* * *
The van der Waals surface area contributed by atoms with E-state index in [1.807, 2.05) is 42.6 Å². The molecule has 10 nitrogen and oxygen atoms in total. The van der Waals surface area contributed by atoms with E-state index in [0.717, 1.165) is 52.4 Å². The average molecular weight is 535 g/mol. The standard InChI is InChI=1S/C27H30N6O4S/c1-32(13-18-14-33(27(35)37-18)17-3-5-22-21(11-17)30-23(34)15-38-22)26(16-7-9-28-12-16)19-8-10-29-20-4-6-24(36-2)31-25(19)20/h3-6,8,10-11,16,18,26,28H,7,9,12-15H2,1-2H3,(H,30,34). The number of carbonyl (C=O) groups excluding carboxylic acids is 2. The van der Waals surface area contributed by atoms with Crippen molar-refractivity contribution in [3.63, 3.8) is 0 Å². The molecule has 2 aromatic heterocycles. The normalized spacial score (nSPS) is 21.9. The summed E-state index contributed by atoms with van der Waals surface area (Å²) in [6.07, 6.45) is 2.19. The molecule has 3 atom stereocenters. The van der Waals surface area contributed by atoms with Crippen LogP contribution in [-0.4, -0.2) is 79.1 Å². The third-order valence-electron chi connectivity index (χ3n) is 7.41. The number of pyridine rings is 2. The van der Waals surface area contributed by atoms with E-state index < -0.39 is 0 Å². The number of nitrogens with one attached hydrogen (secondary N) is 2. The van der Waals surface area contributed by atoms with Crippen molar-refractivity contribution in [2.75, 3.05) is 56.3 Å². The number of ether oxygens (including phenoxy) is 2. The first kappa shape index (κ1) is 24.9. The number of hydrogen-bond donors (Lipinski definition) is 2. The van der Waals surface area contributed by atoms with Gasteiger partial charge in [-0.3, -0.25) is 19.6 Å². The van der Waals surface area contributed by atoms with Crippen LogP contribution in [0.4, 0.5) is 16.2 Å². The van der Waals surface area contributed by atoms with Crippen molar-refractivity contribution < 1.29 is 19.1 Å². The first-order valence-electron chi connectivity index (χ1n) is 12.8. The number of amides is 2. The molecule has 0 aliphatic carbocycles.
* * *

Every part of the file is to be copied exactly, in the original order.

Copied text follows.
The van der Waals surface area contributed by atoms with E-state index in [1.807, 2.05) is 42.6 Å². The molecule has 10 nitrogen and oxygen atoms in total. The van der Waals surface area contributed by atoms with E-state index in [0.717, 1.165) is 52.4 Å². The average molecular weight is 535 g/mol. The standard InChI is InChI=1S/C27H30N6O4S/c1-32(13-18-14-33(27(35)37-18)17-3-5-22-21(11-17)30-23(34)15-38-22)26(16-7-9-28-12-16)19-8-10-29-20-4-6-24(36-2)31-25(19)20/h3-6,8,10-11,16,18,26,28H,7,9,12-15H2,1-2H3,(H,30,34). The number of carbonyl (C=O) groups excluding carboxylic acids is 2. The van der Waals surface area contributed by atoms with Crippen molar-refractivity contribution in [3.63, 3.8) is 0 Å². The molecule has 2 aromatic heterocycles. The normalized spacial score (nSPS) is 21.9. The summed E-state index contributed by atoms with van der Waals surface area (Å²) in [6.07, 6.45) is 2.19. The molecule has 3 atom stereocenters. The van der Waals surface area contributed by atoms with Crippen LogP contribution in [-0.4, -0.2) is 79.1 Å². The third-order valence-electron chi connectivity index (χ3n) is 7.41. The number of pyridine rings is 2. The van der Waals surface area contributed by atoms with E-state index < -0.39 is 0 Å². The number of nitrogens with one attached hydrogen (secondary N) is 2. The van der Waals surface area contributed by atoms with Crippen molar-refractivity contribution in [2.75, 3.05) is 56.3 Å². The number of ether oxygens (including phenoxy) is 2. The first kappa shape index (κ1) is 24.9. The number of hydrogen-bond donors (Lipinski definition) is 2. The van der Waals surface area contributed by atoms with Gasteiger partial charge in [-0.3, -0.25) is 19.6 Å². The van der Waals surface area contributed by atoms with Crippen LogP contribution in [0.4, 0.5) is 16.2 Å². The van der Waals surface area contributed by atoms with Crippen molar-refractivity contribution < 1.29 is 19.1 Å². The first-order valence-electron chi connectivity index (χ1n) is 12.8. The number of amides is 2. The molecule has 0 aliphatic carbocycles.